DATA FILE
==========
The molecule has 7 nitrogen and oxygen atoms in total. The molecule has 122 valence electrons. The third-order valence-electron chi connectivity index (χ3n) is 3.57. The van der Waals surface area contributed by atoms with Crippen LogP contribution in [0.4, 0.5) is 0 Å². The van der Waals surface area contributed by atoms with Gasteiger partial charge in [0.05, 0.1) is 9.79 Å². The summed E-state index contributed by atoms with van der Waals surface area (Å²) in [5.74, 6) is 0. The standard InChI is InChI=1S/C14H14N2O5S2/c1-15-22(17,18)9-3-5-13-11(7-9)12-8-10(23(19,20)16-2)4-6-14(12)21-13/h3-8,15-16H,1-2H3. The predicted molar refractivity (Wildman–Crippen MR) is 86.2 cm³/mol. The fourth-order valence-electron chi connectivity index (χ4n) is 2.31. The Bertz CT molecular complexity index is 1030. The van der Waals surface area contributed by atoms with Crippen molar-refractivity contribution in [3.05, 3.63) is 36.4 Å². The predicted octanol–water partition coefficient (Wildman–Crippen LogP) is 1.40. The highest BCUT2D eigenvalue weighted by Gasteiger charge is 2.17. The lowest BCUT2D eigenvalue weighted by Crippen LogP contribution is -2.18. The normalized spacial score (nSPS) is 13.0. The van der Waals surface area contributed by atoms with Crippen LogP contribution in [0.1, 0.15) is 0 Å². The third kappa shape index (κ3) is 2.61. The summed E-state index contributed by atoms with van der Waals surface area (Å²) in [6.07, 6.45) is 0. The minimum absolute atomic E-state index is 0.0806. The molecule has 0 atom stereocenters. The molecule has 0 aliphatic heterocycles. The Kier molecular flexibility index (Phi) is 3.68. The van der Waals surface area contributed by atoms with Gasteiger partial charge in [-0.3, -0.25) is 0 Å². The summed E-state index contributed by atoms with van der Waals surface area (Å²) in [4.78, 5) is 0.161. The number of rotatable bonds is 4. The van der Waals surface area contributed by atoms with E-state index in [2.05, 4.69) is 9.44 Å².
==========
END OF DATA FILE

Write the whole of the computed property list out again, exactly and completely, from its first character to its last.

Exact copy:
The molecule has 7 nitrogen and oxygen atoms in total. The molecule has 122 valence electrons. The third-order valence-electron chi connectivity index (χ3n) is 3.57. The van der Waals surface area contributed by atoms with Crippen LogP contribution in [0.4, 0.5) is 0 Å². The van der Waals surface area contributed by atoms with Gasteiger partial charge in [0.05, 0.1) is 9.79 Å². The summed E-state index contributed by atoms with van der Waals surface area (Å²) in [5.74, 6) is 0. The standard InChI is InChI=1S/C14H14N2O5S2/c1-15-22(17,18)9-3-5-13-11(7-9)12-8-10(23(19,20)16-2)4-6-14(12)21-13/h3-8,15-16H,1-2H3. The predicted molar refractivity (Wildman–Crippen MR) is 86.2 cm³/mol. The fourth-order valence-electron chi connectivity index (χ4n) is 2.31. The Bertz CT molecular complexity index is 1030. The van der Waals surface area contributed by atoms with Crippen molar-refractivity contribution in [3.05, 3.63) is 36.4 Å². The predicted octanol–water partition coefficient (Wildman–Crippen LogP) is 1.40. The highest BCUT2D eigenvalue weighted by Gasteiger charge is 2.17. The lowest BCUT2D eigenvalue weighted by Crippen LogP contribution is -2.18. The normalized spacial score (nSPS) is 13.0. The van der Waals surface area contributed by atoms with Crippen LogP contribution in [0.1, 0.15) is 0 Å². The third kappa shape index (κ3) is 2.61. The summed E-state index contributed by atoms with van der Waals surface area (Å²) in [6.07, 6.45) is 0. The minimum absolute atomic E-state index is 0.0806. The molecule has 0 atom stereocenters. The molecule has 0 aliphatic heterocycles. The Kier molecular flexibility index (Phi) is 3.68. The van der Waals surface area contributed by atoms with Gasteiger partial charge in [-0.3, -0.25) is 0 Å². The summed E-state index contributed by atoms with van der Waals surface area (Å²) in [4.78, 5) is 0.161. The number of rotatable bonds is 4. The van der Waals surface area contributed by atoms with E-state index in [2.05, 4.69) is 9.44 Å².